In August 2019 the Data Protection Commission (“DPC”) issued a succinct and helpful Guidance Note on GDPR Breach Notifications.
Whether you are a data controller or data processor, you are obliged under the General Data Protection Regulation (“GDPR”) to take certain action once a data breach occurs. For data processors, they must notify their data controller of any personal data breach without undue delay. For data controllers, they must, within 72 hours of becoming aware of the breach:
- Notify any personal data breach to the DPC, unless it is unlikely to result in a risk to the data subjects; and
- Communicate that breach to data subjects, where the breach is likely to result in a high risk to data subjects.
How to know if there has been a breach?
A personal data breach is a security incident. This occurs where personal data is lost, destroyed, corrupted or illegitimately disclosed. A breach may be accidental, and as simple as sending an email to the wrong recipient. A breach may be deliberate, such as a planned phishing attack to gain client data.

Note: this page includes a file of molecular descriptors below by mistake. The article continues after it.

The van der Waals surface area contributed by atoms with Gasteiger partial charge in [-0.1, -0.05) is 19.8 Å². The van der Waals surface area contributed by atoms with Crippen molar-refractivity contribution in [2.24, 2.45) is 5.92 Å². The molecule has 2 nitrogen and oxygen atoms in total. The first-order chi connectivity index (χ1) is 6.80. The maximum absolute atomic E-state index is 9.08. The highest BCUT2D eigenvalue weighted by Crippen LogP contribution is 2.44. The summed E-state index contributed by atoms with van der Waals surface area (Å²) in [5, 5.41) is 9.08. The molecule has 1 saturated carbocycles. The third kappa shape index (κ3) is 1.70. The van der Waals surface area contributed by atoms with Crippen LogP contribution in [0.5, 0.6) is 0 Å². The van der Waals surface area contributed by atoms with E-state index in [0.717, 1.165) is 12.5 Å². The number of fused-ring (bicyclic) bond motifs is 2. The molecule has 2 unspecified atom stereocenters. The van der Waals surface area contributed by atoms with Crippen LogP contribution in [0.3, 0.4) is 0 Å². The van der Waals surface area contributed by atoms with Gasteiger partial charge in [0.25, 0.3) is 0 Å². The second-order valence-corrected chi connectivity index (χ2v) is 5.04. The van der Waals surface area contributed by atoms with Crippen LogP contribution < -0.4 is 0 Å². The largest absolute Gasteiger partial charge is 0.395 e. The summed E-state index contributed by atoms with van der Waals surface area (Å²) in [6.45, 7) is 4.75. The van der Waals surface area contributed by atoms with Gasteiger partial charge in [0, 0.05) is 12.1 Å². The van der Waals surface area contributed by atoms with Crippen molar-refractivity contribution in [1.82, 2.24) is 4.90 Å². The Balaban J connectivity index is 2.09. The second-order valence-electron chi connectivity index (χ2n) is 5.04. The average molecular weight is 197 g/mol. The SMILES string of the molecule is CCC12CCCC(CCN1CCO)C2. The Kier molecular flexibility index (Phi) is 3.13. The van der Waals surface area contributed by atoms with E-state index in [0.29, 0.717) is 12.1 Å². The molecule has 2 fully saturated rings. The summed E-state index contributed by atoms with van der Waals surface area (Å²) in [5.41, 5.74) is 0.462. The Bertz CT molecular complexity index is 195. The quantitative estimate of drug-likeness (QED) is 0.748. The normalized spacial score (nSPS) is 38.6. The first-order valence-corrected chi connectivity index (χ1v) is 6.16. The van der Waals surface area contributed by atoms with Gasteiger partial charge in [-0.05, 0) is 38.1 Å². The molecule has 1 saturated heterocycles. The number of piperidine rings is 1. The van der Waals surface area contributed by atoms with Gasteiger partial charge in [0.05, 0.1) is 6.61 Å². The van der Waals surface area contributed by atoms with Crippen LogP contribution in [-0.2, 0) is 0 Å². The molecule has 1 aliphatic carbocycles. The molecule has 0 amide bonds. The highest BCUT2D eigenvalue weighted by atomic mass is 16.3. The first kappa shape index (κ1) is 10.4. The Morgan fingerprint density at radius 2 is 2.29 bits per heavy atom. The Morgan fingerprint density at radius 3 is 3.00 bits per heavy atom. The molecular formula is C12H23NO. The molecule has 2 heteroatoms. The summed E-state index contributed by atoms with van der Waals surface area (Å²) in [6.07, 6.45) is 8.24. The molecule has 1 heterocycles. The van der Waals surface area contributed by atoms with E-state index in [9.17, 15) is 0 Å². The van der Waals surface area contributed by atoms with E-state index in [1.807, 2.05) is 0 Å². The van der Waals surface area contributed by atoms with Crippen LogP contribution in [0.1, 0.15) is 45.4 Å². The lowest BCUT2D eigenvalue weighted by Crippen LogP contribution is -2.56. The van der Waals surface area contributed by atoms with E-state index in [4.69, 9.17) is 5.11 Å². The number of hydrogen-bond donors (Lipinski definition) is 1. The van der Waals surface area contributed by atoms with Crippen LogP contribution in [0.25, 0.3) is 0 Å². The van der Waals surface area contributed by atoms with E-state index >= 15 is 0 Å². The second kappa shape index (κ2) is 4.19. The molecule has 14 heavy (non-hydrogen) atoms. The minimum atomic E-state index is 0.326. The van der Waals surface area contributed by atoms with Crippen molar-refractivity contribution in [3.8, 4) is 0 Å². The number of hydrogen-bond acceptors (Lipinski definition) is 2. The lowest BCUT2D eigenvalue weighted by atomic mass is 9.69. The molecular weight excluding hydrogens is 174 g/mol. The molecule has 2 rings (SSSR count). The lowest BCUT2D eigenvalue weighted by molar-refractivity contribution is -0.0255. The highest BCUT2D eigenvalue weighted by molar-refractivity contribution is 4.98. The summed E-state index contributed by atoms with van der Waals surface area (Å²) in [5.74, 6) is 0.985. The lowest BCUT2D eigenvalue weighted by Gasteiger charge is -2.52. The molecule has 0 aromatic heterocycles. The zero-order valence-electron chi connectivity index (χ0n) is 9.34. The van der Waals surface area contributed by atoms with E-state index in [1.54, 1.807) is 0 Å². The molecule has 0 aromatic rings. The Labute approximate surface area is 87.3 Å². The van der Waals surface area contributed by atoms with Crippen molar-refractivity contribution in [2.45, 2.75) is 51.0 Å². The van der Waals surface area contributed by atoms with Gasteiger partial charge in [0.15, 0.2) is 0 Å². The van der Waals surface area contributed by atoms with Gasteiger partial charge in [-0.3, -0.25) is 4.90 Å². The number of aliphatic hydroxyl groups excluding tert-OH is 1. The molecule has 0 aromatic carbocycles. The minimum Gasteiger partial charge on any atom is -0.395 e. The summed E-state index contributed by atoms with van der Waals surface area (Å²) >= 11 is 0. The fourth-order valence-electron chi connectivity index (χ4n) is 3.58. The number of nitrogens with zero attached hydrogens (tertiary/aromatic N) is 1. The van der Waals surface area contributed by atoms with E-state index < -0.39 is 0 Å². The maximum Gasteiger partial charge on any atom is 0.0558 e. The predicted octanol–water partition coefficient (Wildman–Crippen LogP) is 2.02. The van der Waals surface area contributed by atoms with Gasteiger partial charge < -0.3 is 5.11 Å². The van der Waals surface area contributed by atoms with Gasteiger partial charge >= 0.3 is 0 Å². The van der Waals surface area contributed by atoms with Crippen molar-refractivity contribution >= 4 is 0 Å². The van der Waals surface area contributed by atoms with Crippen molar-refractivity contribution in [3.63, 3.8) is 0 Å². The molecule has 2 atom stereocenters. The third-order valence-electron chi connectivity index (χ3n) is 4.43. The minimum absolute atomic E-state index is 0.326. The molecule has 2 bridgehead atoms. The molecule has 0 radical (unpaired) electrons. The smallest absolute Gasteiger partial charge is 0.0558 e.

What to do after a breach?
In addition to the strict notification requirements, keeping a record of all data breaches, the assessment of it, its effects, and the steps taken in response is required under the GDPR. It is recommended by the DPC that data controllers have internal breach procedures in place for recording when and how they were made aware of the breach, together with details on how they assessed the risk posed by the breach itself.
How to notify the DPC?
A notification to the DPC can be done through the breach notification form on the DPC's website. It must contain:
- The nature of the personal data breach;
- Name and contact details of the relevant data protection officer;
- A description of the likely consequences of the breach; and
- The measures taken or proposed to be taken by the controller to address the breach.
If the DPC is not notified within 72 hours, the controller must provide a sufficient reason justifying the delay.
When to communicate a breach to data subjects?
If there is a high risk to data subjects, the controller should notify them of the personal data breach in clear and plain language. This should be done without undue delay. Where the controller has implemented appropriate protection measures to the personal data affected by the breach such as encryption, they may not be required to notify the data subject. A controller is ultimately free to decide if they want to communicate a breach, where there is not a high risk involved, but from a relationship building viewpoint, it may be appropriate to communicate in certain situations.